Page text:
The Case Manager’s Creed in Practice

Helping a client make big life changes

By Gill Dunn, Case Manager, Cheltenham

I am always asked ‘What does a case manager do?’ I have to stop and think, ‘what do I do?’ as every day is different, but I suppose the short answer is ‘whatever it takes’!

I recently gave a presentation and this same question came up. In response, I quoted the ‘Case Manager’s Creed’. If you are thinking of becoming a case manager you should read it – it says it all. Before writing this article I read the creed again and realised I could tick every box, especially in the last 7 months…

Towards the end of last year, I saw one of my clients ‘going downhill’ and becoming increasingly frail, but refusing help. This is not unusual, especially when someone has been so independent in their own home, and as a case manager my role was to be caring, supportive and understanding of my client’s wishes, feelings and frustration, as it became evident he was no longer able to live on his own.  I could see he was not looking after himself, but as any case manager knows, mental capacity is one of the first things to be determined, before diplomatically trying to ‘persuade’ the client to reconsider their living situation. My client did have capacity in this area and wished to remain at home without help. Unfortunately, an incident shortly before Christmas resulted in him being hospitalised and unable to return home.

This is when I had to become assertive, or ‘bossy’, as my friends would say. I came straight to the point, explaining to him why he should not (or, to be honest, could not) go home and, to my surprise, he agreed. He didn’t want to go back home and understood that he needed support. At this point I had to put my thinking cap on… Where do we go from here? What would I do if this was a family member?

My immediate priority was to find a safe and caring respite placement, where he could have his privacy and enjoy a nice Christmas, while at the same time thinking about his future. Prior to his hospitalisation, my client’s deputy and I had both (very diplomatically) suggested downsizing and moving to a retirement flat, where he would still have his independence, but with support. He wasn’t interested.

I put the idea to him again when he moved into his respite placement. This time he agreed to the idea, so I got ‘on the case’! After looking at several flats in the retirement complex, we finally agreed on one, all the time keeping my client up to date, involving him as much as possible and keeping his family in the loop, as they were happy for me to manage it all.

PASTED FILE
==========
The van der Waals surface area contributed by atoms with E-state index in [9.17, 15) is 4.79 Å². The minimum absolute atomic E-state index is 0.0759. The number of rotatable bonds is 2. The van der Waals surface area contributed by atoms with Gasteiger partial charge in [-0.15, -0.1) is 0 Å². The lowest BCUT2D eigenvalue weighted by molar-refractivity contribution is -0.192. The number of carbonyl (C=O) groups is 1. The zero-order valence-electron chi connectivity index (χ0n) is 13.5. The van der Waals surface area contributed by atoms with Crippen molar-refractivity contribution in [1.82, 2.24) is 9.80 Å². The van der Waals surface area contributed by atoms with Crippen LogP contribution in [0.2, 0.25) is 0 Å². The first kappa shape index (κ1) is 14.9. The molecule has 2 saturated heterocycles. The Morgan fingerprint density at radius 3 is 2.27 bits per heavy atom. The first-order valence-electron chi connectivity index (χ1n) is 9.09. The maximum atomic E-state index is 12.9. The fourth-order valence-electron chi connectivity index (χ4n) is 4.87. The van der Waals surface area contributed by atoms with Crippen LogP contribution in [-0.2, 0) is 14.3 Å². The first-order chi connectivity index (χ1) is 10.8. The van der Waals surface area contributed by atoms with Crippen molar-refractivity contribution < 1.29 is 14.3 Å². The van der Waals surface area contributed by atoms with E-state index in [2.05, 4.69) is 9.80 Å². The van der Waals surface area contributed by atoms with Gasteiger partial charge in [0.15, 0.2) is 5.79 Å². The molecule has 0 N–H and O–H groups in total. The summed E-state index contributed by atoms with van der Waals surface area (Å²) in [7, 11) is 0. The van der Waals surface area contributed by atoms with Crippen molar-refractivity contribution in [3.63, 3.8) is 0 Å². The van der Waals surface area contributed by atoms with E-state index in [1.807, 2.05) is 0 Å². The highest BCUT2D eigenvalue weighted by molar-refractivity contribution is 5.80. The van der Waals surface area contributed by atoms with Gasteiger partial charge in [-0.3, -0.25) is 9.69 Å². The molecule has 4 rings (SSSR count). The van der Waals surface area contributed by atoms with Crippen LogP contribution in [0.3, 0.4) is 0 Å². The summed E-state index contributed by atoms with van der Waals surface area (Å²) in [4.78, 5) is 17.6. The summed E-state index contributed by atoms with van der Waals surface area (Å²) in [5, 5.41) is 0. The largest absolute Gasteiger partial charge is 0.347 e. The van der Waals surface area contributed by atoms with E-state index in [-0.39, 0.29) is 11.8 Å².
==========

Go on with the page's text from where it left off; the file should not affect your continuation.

It was then that the true “whatever it takes” nature of the case management role came into full effect.  I became a buyer and seller, interior designer, personal shopper, house clearer, liaison officer, carer, transporter, finder of painters, electricians, a handyman, equipment, therapists… the list goes on and on and I am sure I have forgotten a lot of what I did and continue to do.

I was determined to have the flat all set up, so that when he walked in the door for the first time it would feel like home. For a month I ran around like a headless chicken, buying furniture, buying the equipment the OT had recommended, having the rooms painted in the colours he chose, introducing a physiotherapist to help with his mobility, arranging for an automatic front door and automatic lights to be fitted and getting aids and adaptations in place, so my client could be as independent as possible.

Lastly, but crucially, I introduced the support team. The team already worked at the retirement complex and had supported individuals with brain injury, so they understood my client’s needs, which did make life a bit easier.

By the time my client moved into his flat in the spring, everything was in place and ready for him, and I’m delighted to say that we have now reached a stage where he is settled, happy and healthy.

Finally, even though we don’t do this job for praise or glory, it’s nice to know people appreciate what you have done. My client’s family thanked the ‘team’ involved which made me smile as the team was ‘me’, but my client’s deputy made me smile even more when he said –

As you recognise, all this has been achieved through Gill’s tireless work and dedication.

Whatever it takes!!

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